I have read, understand, and agree to comply with the commitment above. I also acknowledge that these expectations and agreement are a condition of my participation in in-person classes, programs, and activities at Calvary University, and that any failure to comply with the commitment above may lead to immediate removal from classes, programs, and activities and restriction from certain areas of campus or even campus as a whole. These expectations are for the entire Calvary Community and understand that continued employment and/or participation in Calvary programs, activities, and events constitutes my agreement to abide by these standards.

I take this commitment seriously and will do my part to protect the Calvary community. 

ABHE Visit Coming Up

ABHE Visit Coming Up

Comprehensive Accreditation Visit scheduled for April 21-23

Calvary University, Kansas City, MO, will be hosting a comprehensive accreditation visit by a team of evaluators from the Association for Biblical Higher Education (ABHE) April 21-23, 2020, to determine its compliance with the standards for accreditation. During the visit, representatives of the ABHE team will entertain comments from the public. Any members of the public interested in making a presentation regarding the College to the team should contact the College at the following telephone number (816 322-0110) or email teddy.bitner@calvary.edu to determine a meeting time. Persons wishing to submit third party comments related to the institution may send them to Director, Commission on Accreditation, 5850 T. G. Lee Blvd., Suite 130, Orlando, FL, 32822. Persons interested in reviewing the standards for accreditation will find them on the ABHE website at www.abhe.org. They appear under “about accreditation.” The institution is subject to the Institutional Accreditation Standards.

CU-backed Film Being Honored

CU-backed Film Being Honored

“Faith on the Edge” to compete for Feature Documentary Award

Faith on the Edge,” a documentary film backed by Calvary University in 2019, has been honored as an official selection by the Christian Worldview Film Festival based in Nashville, Tennessee.

The film was produced and directed by The Creation Guys, Pat Roy and Kyle Justice, who said, “We’re excited and honored that ‘Faith on the Edge’ has been selected to compete for the Feature Documentary Award in the Christian Worldview Film Festival.”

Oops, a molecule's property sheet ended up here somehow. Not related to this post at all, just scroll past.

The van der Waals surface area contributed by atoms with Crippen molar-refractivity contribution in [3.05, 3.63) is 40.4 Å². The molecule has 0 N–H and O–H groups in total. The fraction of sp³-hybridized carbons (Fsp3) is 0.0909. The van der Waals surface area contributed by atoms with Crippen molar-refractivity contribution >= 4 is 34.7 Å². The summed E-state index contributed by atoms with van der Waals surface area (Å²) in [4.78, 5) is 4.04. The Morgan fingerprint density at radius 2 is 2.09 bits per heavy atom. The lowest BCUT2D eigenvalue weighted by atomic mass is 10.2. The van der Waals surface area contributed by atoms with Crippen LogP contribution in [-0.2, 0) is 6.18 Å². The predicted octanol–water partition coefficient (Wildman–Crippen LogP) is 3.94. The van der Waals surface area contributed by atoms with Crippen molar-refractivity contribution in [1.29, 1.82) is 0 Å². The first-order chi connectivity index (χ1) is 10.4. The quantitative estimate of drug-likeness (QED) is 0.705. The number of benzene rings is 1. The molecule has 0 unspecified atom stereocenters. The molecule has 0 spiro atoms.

Roy and Justice created the film to address a new wave of Christians who are converting to a belief in the flat earth. It was designed to equip Christians to give Biblical and scientific answers to questions that they say “will inevitably come from family and friends.”

The film featured several experts and real-life experiments, including a weather balloon carrying a 360˚ camera 22.75 miles up into the atmosphere. This is how Calvary got involved.

Dr. Steven Boyd was one of the experts featured in the film. Boyd is considered an expert on the related subjects, especially the Hebrew text of the Old Testament. He holds a Master’s in Physics from Drexel University, a Master of Theology from Dallas Theological Seminary as well as a Master’s and a PhD in Hebraic and Cognate studies from Hebrew Union College. He is the Director of the Cataclysm Chronology Research Group and a specialist in Old Testament and Semitic Languages.

A generous donation from Calvary University also helped with the spectacular balloon launch in Johnstown, Ohio. The balloon went several miles into the atmosphere, carrying a 3D 8K camera. The Creation Guys videotaped the launch and included the footage in “Faith on the Edge” in order to “demonstrate the curvature of the Earth.”

Justice called the nomination, “Very cool!”  “Faith on the Edge” will be played to an audience attending the film festival March 18-20. “The evening of the 20th,” he said, “there is an awards ceremony where we’ll see if it wins for ‘Feature Documentary.'” 

Unseen Reality: God’s Call to Be A Nikao

Unseen Reality: God’s Call to Be A Nikao

…And behold, a throne was standing in heaven, and One sitting on the throne.

Revelation 4:2

“Why are You silent?” 

Pastor Richard Wurmbrand asked God this question in the midst of his sermon. But this was not the typical new year’s sermon. The message was delivered at some point during his 14 years in solitary confinement. If you’ve seen the movie about his life called, “Tortured for Christ,” you know that he had been imprisoned under the tyranny of Romanian dictator Nicolae Ceaușescu in the 1950’s and 60’s for teaching and preaching the Word of God. 

You read that right: a sermon preached in solitary confinement. Wurmbrand explained in a book he wrote later called, Alone With God